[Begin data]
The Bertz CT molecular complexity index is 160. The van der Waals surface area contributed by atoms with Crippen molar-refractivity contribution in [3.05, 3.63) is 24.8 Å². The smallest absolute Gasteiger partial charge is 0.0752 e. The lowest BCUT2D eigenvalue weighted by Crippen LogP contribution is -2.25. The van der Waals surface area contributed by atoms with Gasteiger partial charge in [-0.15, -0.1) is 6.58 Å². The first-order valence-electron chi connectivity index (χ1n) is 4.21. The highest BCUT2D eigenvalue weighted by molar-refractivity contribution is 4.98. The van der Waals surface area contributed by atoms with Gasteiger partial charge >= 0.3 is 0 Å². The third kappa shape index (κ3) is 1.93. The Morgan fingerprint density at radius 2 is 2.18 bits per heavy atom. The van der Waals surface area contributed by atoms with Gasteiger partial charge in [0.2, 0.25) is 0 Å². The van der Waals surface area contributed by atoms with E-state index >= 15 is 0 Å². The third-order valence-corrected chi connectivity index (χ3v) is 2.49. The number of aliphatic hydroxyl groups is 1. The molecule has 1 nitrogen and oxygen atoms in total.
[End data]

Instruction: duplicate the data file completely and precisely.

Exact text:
The Bertz CT molecular complexity index is 160. The van der Waals surface area contributed by atoms with Crippen molar-refractivity contribution in [3.05, 3.63) is 24.8 Å². The smallest absolute Gasteiger partial charge is 0.0752 e. The lowest BCUT2D eigenvalue weighted by Crippen LogP contribution is -2.25. The van der Waals surface area contributed by atoms with Gasteiger partial charge in [-0.15, -0.1) is 6.58 Å². The first-order valence-electron chi connectivity index (χ1n) is 4.21. The highest BCUT2D eigenvalue weighted by molar-refractivity contribution is 4.98. The van der Waals surface area contributed by atoms with Gasteiger partial charge >= 0.3 is 0 Å². The third kappa shape index (κ3) is 1.93. The Morgan fingerprint density at radius 2 is 2.18 bits per heavy atom. The van der Waals surface area contributed by atoms with Gasteiger partial charge in [0.2, 0.25) is 0 Å². The van der Waals surface area contributed by atoms with E-state index >= 15 is 0 Å². The third-order valence-corrected chi connectivity index (χ3v) is 2.49. The number of aliphatic hydroxyl groups is 1. The molecule has 1 nitrogen and oxygen atoms in total.